When a friend applies to seminary school, a pastoral job or wants to work as a youth leader, he may be required to submit a Christian character reference to give his new colleagues a bit of perspective into his spiritual life. A general Christian character reference should offer the employer or college a chance to understand your friend's personal beliefs and to see if his life choices match his religious understanding.
Ask your friend if there is anything she wants you to specifically include in the letter. The person who reads the letter may have a specific attribute in mind, and your friend can ask you to focus on that. For example, if your friend applies for a position as a church secretary, she may ask you to discuss not only her past work as a secretary, but how loyal and dedicated she is when it comes to attending church and getting to know people.
Greet the reader of your letter by name if possible. If you do not know who the letter is for, you may simply write "To whom it may concern."
State how long you have known the person in question. You may also want to include a bit of information about how you met. For example, you could say "Kristin and I met in youth group while we were teenagers. We've been close friends for about five years."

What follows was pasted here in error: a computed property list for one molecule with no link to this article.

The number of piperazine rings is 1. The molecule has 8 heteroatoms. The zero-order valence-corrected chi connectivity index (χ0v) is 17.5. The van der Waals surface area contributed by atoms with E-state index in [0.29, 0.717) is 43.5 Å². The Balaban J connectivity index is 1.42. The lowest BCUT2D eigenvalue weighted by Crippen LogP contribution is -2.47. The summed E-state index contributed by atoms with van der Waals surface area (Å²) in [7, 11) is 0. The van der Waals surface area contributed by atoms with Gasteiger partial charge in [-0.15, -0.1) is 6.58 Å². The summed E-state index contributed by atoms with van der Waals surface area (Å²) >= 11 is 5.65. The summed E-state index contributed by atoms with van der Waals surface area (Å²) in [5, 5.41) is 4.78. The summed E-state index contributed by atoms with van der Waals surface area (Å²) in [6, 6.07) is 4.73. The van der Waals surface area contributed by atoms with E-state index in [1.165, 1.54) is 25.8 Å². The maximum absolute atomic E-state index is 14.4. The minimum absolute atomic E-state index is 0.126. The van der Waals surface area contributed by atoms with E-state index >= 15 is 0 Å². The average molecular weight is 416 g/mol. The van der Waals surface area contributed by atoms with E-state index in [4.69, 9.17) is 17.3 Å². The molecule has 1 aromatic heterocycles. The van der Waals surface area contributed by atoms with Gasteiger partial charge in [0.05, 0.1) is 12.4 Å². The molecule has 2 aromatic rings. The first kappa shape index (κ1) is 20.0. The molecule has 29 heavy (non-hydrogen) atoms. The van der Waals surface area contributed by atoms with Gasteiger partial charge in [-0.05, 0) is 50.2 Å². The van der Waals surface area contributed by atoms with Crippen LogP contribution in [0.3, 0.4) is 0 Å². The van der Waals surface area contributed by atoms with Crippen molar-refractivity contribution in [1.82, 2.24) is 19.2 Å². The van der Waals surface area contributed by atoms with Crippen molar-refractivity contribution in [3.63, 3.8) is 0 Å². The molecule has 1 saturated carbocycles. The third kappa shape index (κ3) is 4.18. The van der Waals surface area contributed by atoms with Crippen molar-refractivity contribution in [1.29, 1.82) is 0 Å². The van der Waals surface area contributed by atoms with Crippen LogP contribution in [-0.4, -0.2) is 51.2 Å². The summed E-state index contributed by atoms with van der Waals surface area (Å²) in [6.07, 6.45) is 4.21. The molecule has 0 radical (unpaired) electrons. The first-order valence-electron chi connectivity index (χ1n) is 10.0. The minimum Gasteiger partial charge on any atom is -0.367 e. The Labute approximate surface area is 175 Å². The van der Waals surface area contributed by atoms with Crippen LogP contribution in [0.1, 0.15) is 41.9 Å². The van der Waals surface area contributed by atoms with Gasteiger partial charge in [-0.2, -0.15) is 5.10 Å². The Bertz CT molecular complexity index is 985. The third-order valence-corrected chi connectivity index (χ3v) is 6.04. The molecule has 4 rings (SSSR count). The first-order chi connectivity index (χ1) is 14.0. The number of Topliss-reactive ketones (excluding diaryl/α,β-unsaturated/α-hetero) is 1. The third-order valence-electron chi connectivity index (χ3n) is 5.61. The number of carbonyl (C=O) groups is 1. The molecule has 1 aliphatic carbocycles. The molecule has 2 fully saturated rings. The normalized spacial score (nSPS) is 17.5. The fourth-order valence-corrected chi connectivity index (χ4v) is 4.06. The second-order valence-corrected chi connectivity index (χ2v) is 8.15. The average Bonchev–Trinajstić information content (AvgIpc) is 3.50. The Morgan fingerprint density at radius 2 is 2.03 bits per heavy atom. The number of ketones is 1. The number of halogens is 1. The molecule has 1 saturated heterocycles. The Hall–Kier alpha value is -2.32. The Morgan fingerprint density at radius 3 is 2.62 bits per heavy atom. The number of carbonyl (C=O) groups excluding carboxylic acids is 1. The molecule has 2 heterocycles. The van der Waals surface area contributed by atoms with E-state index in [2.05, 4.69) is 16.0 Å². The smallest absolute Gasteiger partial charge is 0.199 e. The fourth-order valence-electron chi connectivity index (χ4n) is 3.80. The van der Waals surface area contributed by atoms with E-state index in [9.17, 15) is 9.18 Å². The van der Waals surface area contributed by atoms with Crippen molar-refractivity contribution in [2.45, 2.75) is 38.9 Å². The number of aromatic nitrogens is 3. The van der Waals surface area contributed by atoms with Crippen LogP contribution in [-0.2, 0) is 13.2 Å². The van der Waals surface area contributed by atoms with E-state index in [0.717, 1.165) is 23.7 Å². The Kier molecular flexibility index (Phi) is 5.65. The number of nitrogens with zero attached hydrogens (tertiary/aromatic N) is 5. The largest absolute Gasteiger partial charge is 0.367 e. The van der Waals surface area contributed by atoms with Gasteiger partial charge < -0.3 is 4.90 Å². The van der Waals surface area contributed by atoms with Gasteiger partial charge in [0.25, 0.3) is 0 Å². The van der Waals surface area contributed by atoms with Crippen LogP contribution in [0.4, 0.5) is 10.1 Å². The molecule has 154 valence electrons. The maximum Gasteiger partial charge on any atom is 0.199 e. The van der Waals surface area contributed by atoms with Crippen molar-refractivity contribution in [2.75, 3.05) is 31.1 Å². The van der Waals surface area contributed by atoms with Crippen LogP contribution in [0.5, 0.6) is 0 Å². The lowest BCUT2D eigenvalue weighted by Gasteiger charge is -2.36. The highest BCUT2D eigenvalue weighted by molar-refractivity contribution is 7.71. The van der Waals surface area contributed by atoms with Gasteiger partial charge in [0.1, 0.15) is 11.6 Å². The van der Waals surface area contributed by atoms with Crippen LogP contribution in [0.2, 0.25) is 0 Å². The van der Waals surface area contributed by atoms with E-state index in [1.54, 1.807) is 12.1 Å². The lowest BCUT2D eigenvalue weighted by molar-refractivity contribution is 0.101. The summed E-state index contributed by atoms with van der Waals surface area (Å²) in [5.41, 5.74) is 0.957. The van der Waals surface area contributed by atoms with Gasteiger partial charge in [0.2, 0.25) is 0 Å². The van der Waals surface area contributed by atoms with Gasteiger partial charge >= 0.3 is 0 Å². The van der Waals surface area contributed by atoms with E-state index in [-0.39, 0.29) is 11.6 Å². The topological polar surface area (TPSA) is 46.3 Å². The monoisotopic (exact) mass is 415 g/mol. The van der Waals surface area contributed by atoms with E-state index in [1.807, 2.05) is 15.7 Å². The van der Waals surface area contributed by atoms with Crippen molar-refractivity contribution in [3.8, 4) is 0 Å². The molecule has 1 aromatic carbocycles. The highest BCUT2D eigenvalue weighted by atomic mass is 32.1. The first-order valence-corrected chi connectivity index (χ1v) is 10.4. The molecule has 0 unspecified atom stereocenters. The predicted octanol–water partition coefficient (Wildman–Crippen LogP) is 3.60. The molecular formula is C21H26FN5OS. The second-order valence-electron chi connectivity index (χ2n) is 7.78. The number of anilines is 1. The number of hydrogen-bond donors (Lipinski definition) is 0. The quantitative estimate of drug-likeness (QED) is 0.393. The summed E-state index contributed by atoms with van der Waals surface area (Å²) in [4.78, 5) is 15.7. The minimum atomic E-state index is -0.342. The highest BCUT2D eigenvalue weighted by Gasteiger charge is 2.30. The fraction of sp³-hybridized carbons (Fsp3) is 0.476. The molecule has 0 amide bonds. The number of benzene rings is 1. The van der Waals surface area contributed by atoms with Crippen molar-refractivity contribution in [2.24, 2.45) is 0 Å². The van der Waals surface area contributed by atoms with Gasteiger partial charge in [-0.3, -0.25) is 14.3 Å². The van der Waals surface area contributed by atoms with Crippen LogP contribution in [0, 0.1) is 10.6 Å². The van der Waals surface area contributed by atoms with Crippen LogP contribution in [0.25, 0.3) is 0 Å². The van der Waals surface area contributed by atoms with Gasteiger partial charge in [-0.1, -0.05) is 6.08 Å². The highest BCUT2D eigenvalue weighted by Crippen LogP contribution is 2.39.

Explain why you think your friend is perfect for the position in question. Use specific examples to illustrate your friend's effectiveness for the project, school or job at hand. If your friend wants to apply to seminary school, for example, talk about how he has led Bible studies at church or share a cute story of how he used to practice giving sermons to his stuffed animals.
Avoid negativity in your note. The goal of a Christian character reference letter is to support your friend. While you should not lie or embellish your letter, try not to bring up issues that would detract from your friend's chances of getting the position.
Thank the reader for her time and sign your name. Include a phone number or email address so you can be contacted if necessary.